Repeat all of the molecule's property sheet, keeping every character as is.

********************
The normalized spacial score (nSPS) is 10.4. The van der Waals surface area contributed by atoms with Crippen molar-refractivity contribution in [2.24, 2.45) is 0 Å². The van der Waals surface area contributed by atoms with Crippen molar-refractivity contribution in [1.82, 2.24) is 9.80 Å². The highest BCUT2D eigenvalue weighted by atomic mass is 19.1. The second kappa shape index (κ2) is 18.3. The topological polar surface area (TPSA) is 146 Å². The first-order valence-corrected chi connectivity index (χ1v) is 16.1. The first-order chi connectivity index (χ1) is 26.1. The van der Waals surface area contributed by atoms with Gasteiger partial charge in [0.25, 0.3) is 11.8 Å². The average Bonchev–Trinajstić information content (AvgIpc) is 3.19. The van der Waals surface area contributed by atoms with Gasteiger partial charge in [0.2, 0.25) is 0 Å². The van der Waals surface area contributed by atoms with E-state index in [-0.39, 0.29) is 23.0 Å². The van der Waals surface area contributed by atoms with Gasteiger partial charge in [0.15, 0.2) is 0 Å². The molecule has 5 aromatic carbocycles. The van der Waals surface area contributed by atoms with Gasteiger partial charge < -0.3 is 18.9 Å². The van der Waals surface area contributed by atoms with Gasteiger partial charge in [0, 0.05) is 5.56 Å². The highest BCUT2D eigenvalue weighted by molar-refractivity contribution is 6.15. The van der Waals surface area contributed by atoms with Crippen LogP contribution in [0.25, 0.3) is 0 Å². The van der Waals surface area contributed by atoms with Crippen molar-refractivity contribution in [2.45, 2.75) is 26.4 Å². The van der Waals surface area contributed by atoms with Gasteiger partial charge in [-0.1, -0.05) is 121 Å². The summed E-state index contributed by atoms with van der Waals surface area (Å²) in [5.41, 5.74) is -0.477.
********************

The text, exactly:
The normalized spacial score (nSPS) is 10.4. The van der Waals surface area contributed by atoms with Crippen molar-refractivity contribution in [2.24, 2.45) is 0 Å². The van der Waals surface area contributed by atoms with Crippen molar-refractivity contribution in [1.82, 2.24) is 9.80 Å². The highest BCUT2D eigenvalue weighted by atomic mass is 19.1. The second kappa shape index (κ2) is 18.3. The topological polar surface area (TPSA) is 146 Å². The first-order valence-corrected chi connectivity index (χ1v) is 16.1. The first-order chi connectivity index (χ1) is 26.1. The van der Waals surface area contributed by atoms with Gasteiger partial charge in [0.25, 0.3) is 11.8 Å². The average Bonchev–Trinajstić information content (AvgIpc) is 3.19. The van der Waals surface area contributed by atoms with Gasteiger partial charge in [0.2, 0.25) is 0 Å². The van der Waals surface area contributed by atoms with E-state index in [-0.39, 0.29) is 23.0 Å². The van der Waals surface area contributed by atoms with Gasteiger partial charge in [0.15, 0.2) is 0 Å². The molecule has 5 aromatic carbocycles. The van der Waals surface area contributed by atoms with Gasteiger partial charge < -0.3 is 18.9 Å². The van der Waals surface area contributed by atoms with Gasteiger partial charge in [0, 0.05) is 5.56 Å². The highest BCUT2D eigenvalue weighted by molar-refractivity contribution is 6.15. The van der Waals surface area contributed by atoms with Crippen LogP contribution in [0.25, 0.3) is 0 Å². The van der Waals surface area contributed by atoms with Crippen molar-refractivity contribution in [2.45, 2.75) is 26.4 Å². The van der Waals surface area contributed by atoms with Gasteiger partial charge in [-0.1, -0.05) is 121 Å². The summed E-state index contributed by atoms with van der Waals surface area (Å²) in [5.41, 5.74) is -0.477.